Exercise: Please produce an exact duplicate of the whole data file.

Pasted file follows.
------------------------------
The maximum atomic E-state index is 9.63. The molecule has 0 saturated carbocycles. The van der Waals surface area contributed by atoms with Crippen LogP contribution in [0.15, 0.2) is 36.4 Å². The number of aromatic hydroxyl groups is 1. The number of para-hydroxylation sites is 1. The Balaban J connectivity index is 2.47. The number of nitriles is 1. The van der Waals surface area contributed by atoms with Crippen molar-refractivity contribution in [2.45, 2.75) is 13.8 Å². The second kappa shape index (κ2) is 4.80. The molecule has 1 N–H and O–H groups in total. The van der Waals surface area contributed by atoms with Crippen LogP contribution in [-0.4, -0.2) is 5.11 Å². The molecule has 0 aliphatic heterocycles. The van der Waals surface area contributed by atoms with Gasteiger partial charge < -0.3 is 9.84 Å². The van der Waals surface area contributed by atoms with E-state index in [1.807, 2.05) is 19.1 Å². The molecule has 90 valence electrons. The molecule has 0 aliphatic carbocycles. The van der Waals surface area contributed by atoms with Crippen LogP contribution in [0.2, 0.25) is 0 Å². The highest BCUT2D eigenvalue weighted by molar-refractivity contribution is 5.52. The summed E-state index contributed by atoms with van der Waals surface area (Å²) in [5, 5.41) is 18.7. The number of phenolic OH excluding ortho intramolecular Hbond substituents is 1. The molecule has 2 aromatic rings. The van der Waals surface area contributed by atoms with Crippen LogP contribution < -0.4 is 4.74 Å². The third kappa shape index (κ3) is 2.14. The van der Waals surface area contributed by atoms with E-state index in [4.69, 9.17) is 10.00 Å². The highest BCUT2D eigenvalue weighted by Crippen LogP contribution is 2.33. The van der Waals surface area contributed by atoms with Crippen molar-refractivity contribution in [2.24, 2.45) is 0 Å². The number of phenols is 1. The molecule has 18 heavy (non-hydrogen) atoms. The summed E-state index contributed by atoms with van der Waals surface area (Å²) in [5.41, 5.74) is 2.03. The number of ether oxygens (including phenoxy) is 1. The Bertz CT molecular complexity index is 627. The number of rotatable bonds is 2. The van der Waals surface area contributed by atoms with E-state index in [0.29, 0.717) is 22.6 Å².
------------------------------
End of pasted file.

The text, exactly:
The maximum atomic E-state index is 9.63. The molecule has 0 saturated carbocycles. The van der Waals surface area contributed by atoms with Crippen LogP contribution in [0.15, 0.2) is 36.4 Å². The number of aromatic hydroxyl groups is 1. The number of para-hydroxylation sites is 1. The Balaban J connectivity index is 2.47. The number of nitriles is 1. The van der Waals surface area contributed by atoms with Crippen molar-refractivity contribution in [2.45, 2.75) is 13.8 Å². The second kappa shape index (κ2) is 4.80. The molecule has 1 N–H and O–H groups in total. The van der Waals surface area contributed by atoms with Crippen LogP contribution in [-0.4, -0.2) is 5.11 Å². The molecule has 0 aliphatic heterocycles. The van der Waals surface area contributed by atoms with Gasteiger partial charge < -0.3 is 9.84 Å². The van der Waals surface area contributed by atoms with E-state index in [1.807, 2.05) is 19.1 Å². The molecule has 90 valence electrons. The molecule has 0 aliphatic carbocycles. The van der Waals surface area contributed by atoms with Crippen LogP contribution in [0.2, 0.25) is 0 Å². The highest BCUT2D eigenvalue weighted by molar-refractivity contribution is 5.52. The summed E-state index contributed by atoms with van der Waals surface area (Å²) in [5, 5.41) is 18.7. The number of phenolic OH excluding ortho intramolecular Hbond substituents is 1. The molecule has 2 aromatic rings. The van der Waals surface area contributed by atoms with Crippen LogP contribution < -0.4 is 4.74 Å². The third kappa shape index (κ3) is 2.14. The van der Waals surface area contributed by atoms with E-state index in [4.69, 9.17) is 10.00 Å². The highest BCUT2D eigenvalue weighted by Crippen LogP contribution is 2.33. The van der Waals surface area contributed by atoms with Crippen molar-refractivity contribution in [2.24, 2.45) is 0 Å². The number of phenols is 1. The molecule has 18 heavy (non-hydrogen) atoms. The summed E-state index contributed by atoms with van der Waals surface area (Å²) in [5.41, 5.74) is 2.03. The number of ether oxygens (including phenoxy) is 1. The Bertz CT molecular complexity index is 627. The number of rotatable bonds is 2. The van der Waals surface area contributed by atoms with E-state index in [0.29, 0.717) is 22.6 Å².